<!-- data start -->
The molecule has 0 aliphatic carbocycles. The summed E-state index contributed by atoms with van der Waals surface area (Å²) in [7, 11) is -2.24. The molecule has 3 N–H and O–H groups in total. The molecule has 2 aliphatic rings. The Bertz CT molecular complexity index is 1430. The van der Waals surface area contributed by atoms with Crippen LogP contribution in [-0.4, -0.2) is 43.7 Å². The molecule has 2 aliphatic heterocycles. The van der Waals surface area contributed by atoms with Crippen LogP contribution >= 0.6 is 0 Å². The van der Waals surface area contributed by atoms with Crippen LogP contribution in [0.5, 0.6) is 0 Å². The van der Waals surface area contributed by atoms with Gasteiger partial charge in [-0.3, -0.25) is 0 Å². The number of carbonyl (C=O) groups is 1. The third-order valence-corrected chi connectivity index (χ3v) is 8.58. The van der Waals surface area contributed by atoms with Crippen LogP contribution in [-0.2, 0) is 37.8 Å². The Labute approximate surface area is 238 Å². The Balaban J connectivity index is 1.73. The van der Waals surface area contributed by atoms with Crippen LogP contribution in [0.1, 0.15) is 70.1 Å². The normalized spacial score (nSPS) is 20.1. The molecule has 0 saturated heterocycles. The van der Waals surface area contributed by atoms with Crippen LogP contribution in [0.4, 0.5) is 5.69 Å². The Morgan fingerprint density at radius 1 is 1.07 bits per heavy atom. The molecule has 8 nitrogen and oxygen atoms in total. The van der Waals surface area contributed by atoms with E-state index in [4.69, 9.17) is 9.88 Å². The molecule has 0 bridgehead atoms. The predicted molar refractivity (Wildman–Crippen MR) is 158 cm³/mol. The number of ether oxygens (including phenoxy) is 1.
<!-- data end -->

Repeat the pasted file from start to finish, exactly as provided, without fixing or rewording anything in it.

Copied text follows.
The molecule has 0 aliphatic carbocycles. The summed E-state index contributed by atoms with van der Waals surface area (Å²) in [7, 11) is -2.24. The molecule has 3 N–H and O–H groups in total. The molecule has 2 aliphatic rings. The Bertz CT molecular complexity index is 1430. The van der Waals surface area contributed by atoms with Crippen LogP contribution in [-0.4, -0.2) is 43.7 Å². The molecule has 2 aliphatic heterocycles. The van der Waals surface area contributed by atoms with Crippen LogP contribution >= 0.6 is 0 Å². The van der Waals surface area contributed by atoms with Crippen LogP contribution in [0.5, 0.6) is 0 Å². The van der Waals surface area contributed by atoms with Gasteiger partial charge in [-0.3, -0.25) is 0 Å². The number of carbonyl (C=O) groups is 1. The third-order valence-corrected chi connectivity index (χ3v) is 8.58. The van der Waals surface area contributed by atoms with Crippen LogP contribution in [-0.2, 0) is 37.8 Å². The Labute approximate surface area is 238 Å². The Balaban J connectivity index is 1.73. The van der Waals surface area contributed by atoms with Crippen LogP contribution in [0.1, 0.15) is 70.1 Å². The normalized spacial score (nSPS) is 20.1. The molecule has 0 saturated heterocycles. The van der Waals surface area contributed by atoms with Crippen LogP contribution in [0.4, 0.5) is 5.69 Å². The Morgan fingerprint density at radius 1 is 1.07 bits per heavy atom. The molecule has 8 nitrogen and oxygen atoms in total. The van der Waals surface area contributed by atoms with E-state index in [4.69, 9.17) is 9.88 Å². The molecule has 0 bridgehead atoms. The predicted molar refractivity (Wildman–Crippen MR) is 158 cm³/mol. The number of ether oxygens (including phenoxy) is 1.